In the original panel discussion, held in March 2022, the majority of members of the committee voted that AMX0035 did not fully demonstrate sufficient efficacy as a treatment for ALS.
According to a new announcement, the FDA’s Peripheral and Central Nervous System Drugs Advisory Committee is planning to reconvene on September 7, 2022, to discuss the new drug application (NDA) for AMX0035 (Amylyx Pharmaceuticals), an investigational agent in review for amyotrophic lateral sclerosis (ALS), weeks before the scheduled PDUFA date.1
The news comes less than a month after the agent received approval in Canada, making it the first new therapy for the disease since 2018.2 It also comes a few months after the original discussion by the committee.
This second time meeting of the panel will also feature conversation assessing whether AMX0035 demonstrated a significant enough efficacy in the phase 2/3 CENTAUR study (NCT03127514) and open-label extension, the basis of the NDA. AMX0035, an orally administered fixed-dose coformulation of sodium phenylbutyrate-taurursodiol, originally had a PDUFA target action date of June 29, 2022, which was then pushed back early that month to September 29, 2022, to allow more time for the FDA to review data.3
"We remain engaged with the FDA to advance AMX0035 through the review process as efficiently as possible,” Tammy Sarnelli, Global Head of Regulatory Affairs, Amylyx, said in a statement.1 "We are pleased that the members of the advisory panel will review additional analyses from our clinical studies, including recently published analyses, supporting the previously reported functional and overall survival benefit for AMX0035. As we have heard from the ALS community, there is a crucial need for new and effective treatments in ALS, and our team will continue to work around the clock to advance treatments for ALS in the US."
In March, the AdComm panel voted 6–4 (6 no; 4 yes; 0 abstain) that the data included in the NDA did not adequately establish AMX0035 as an effective treatment for ALS, with several members citing concerns over the trial’s conduct and robustness of the data. Additionally, some felt as though the ALS Functional Rating Scale-Revised (ALSFRS-R) scores for patients in the placebo arm were high, which may have altered the perception of the data. Other members who voted no claimed the ongoing phase 3 PHOENIX study (NCT05021536) might help answer lingering questions regarding the medication’s efficacy.4
At the 2022 American Academy of Neurology Annual Meeting, April 2-7, in Seattle, Washington, NeurologyLive® caught up with Justin Klee and Josh Cohen, cofounders and cochief operating officers of Amylyx, who provided their thoughts on the AdComm meeting. Klee said, "In terms of the panel, I think it’s important that we have open discussions on critical therapies like AMX0035. We were encouraged at first, similar to the presentation here at AAN. The FDA agreed that the safety profile appears quite good. Secondly, we were encouraged that in a very heavily biostatical discussion, Dean Follman, PhD, the biostatistician on the panel, thought that the way we handled things was done in an appropriate manner, and that it would support the efficacy of the treatment. Overall, there’s more to come. Of course, the ultimate decision is up to the FDA, but we’re proud of our team and the data."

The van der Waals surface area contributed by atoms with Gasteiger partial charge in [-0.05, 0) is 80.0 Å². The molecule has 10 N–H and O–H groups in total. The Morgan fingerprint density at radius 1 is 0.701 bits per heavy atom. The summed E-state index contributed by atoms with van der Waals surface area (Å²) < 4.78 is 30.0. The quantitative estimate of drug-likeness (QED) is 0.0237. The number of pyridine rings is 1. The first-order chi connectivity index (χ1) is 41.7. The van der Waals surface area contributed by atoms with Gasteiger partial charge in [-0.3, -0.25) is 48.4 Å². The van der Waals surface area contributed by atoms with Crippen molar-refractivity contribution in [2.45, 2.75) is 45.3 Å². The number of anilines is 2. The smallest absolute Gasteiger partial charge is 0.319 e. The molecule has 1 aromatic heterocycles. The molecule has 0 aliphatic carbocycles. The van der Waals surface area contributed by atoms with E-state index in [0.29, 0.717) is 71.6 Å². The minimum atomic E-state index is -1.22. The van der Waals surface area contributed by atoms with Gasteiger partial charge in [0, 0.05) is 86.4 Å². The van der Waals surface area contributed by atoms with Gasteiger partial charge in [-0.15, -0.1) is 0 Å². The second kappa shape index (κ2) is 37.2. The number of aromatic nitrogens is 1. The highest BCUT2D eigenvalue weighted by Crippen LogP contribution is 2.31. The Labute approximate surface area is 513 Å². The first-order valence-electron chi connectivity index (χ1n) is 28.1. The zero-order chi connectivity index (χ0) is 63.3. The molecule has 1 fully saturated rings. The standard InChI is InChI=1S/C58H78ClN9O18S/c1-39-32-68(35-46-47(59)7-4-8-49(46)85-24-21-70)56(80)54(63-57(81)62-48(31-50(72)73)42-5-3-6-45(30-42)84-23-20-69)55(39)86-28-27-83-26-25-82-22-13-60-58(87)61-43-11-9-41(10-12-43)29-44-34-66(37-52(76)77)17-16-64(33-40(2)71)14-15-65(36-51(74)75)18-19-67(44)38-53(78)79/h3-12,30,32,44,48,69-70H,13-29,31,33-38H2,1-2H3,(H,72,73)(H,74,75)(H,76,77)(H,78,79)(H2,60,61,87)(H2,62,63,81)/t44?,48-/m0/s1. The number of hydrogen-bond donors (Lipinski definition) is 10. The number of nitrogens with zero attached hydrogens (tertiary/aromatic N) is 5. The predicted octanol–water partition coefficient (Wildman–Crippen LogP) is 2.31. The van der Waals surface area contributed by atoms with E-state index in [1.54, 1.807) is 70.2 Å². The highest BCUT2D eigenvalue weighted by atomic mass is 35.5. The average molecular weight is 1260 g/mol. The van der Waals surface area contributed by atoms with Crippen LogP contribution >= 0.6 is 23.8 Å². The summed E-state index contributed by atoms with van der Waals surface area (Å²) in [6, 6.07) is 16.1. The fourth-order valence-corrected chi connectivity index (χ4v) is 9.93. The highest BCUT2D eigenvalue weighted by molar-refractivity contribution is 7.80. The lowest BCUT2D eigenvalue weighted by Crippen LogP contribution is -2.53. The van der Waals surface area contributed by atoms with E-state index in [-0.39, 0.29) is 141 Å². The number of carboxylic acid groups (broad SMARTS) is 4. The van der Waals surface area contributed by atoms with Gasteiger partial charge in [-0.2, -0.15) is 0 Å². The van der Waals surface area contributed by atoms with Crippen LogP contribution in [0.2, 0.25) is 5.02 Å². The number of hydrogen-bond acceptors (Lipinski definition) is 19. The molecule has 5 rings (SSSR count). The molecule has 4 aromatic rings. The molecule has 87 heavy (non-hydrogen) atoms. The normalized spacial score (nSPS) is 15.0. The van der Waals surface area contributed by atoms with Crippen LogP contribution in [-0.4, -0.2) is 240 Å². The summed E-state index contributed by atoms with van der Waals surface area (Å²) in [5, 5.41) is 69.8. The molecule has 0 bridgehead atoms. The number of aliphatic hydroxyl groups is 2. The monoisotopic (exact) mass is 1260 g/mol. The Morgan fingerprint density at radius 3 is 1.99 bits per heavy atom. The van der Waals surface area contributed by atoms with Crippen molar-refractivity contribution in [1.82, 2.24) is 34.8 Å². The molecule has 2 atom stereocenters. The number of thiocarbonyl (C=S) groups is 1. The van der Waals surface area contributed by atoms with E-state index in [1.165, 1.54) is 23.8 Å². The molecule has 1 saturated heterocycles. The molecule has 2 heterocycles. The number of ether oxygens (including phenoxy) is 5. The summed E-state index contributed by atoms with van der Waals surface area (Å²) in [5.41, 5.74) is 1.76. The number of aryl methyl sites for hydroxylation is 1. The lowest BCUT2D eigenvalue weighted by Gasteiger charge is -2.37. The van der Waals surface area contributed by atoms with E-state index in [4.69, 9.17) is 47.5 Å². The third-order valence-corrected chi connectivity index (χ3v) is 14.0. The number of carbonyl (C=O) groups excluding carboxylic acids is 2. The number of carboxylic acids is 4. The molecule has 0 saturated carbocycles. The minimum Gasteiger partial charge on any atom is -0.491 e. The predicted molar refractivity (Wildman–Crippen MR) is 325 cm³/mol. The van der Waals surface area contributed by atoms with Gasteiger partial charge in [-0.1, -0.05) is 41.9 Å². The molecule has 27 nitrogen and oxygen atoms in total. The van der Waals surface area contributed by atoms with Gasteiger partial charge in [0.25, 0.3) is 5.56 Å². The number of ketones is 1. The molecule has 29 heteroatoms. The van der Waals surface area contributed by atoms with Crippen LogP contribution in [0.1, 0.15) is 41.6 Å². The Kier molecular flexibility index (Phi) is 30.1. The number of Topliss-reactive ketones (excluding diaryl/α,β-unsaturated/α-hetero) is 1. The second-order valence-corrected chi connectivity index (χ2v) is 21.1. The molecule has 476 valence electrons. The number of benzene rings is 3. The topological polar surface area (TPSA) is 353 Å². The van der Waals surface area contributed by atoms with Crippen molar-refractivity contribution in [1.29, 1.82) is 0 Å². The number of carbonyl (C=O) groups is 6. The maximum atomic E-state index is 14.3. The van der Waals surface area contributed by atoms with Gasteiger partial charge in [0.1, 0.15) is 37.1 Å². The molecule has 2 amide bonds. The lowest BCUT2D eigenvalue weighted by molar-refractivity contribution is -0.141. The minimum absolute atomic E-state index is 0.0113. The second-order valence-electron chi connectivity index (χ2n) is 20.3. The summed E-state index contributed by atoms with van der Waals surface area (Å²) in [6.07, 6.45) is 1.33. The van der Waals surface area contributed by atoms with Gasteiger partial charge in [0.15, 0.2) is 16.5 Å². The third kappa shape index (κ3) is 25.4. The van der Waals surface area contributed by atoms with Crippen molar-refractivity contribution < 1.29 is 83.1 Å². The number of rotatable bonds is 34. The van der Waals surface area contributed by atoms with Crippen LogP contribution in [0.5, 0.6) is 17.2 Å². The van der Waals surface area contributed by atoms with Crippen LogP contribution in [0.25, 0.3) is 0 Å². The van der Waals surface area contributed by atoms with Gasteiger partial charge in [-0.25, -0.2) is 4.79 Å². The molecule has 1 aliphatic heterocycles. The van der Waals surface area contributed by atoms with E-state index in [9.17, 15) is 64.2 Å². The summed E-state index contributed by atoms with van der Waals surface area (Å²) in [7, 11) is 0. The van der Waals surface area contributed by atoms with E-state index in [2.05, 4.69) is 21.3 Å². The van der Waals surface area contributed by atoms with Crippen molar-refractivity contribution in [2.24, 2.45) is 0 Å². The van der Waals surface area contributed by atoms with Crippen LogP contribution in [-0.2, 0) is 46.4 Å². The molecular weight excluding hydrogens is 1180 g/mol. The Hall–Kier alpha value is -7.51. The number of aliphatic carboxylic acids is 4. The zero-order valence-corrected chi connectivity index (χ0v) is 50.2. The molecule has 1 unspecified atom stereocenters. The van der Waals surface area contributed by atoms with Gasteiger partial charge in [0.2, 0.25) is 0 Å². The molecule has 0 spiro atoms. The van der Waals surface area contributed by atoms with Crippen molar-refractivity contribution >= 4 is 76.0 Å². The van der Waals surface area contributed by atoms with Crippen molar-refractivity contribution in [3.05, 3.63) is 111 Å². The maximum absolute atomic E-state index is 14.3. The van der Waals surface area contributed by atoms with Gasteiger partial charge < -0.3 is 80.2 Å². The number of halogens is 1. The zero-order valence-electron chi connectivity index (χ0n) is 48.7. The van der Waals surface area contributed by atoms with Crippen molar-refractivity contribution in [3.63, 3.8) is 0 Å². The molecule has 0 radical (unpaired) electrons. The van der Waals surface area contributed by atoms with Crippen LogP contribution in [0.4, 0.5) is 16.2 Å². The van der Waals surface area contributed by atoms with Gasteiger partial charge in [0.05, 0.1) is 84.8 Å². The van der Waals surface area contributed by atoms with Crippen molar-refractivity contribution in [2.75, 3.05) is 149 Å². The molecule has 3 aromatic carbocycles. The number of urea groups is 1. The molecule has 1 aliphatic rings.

"To add to what Justin said, there was some important scientific discussion on the statistical handling, questions about blinding and things like that," Cohen said. "It’s important to say, firstly, the statistical model that we designed was pre-specified, and was designed prior to seeing any of the data. It was designed with David Schoenfeld, who’s one of the top statisticians. I think he’s the most cited statistician in the ALS field. We stand by all the modeling choices and assumptions."
Patients with ALS in CENTAUR were randomly assigned 2:1 to either AMX0035 or matching placebo, administered twice daily by mouth or feeding tube, for a planned duration of 24 weeks. The investigational agent met its primary end point, with a reported averages ALSFRS-R score of 2.32 points higher than placebo (P = .03) at the end of the analysis. Additional data showed that from baseline, there was a 2.92-point higher mean ALSFRS-R score for the AMX0035 group (P = .01) and a –1.24 points per month change in total ALSFRS-R score compared with –1.66 points per month with placebo (difference, 0.42 points per month; 95% CI, 0.03-0.81; P = .03).5
In October 2020, survival data showed a median survival of 25 months (95% CI, 19.0-33.6) for those on the study drug vs 18.5 months in the placebo group (95% CI, 13.5-23.2) for an HR of 0.56 (95% CI, 0.34-0.92; P = .023), equating to a 44% lower risk of death. Furthermore, at 1 year, the estimated probability of survival was 80.9% (95% CI, 71.1-87.7) for the AMX0035 group compared to 72.9% for those on placebo (95% CI, 58.0-83.3). For 2 years, the estimates were 51.6% (95% CI, 38.9-62.9) and 33.9% (19.4-49.1), respectively.6
PHOENIX, the ongoing 48-week, placebo-controlled trial assessing AMX0035, is expected to have data read out in 2024. With an estimated enrollment of 600 participants with definite or clinically probably ALS within 24 months of symptom onset, the study will also use ALSFRS-R as the primary outcome, along with survival. "We made the point at the advisory committee hearing that regardless of what happens in our process, we intend to complete the study. We think it’s critical data,” Klee added in the April conversation with NeurologyLive®. "Everybody wants more data. More data is always good. Everybody wants more data, but we have to balance that with the needs of patients today. None of these decisions are easy."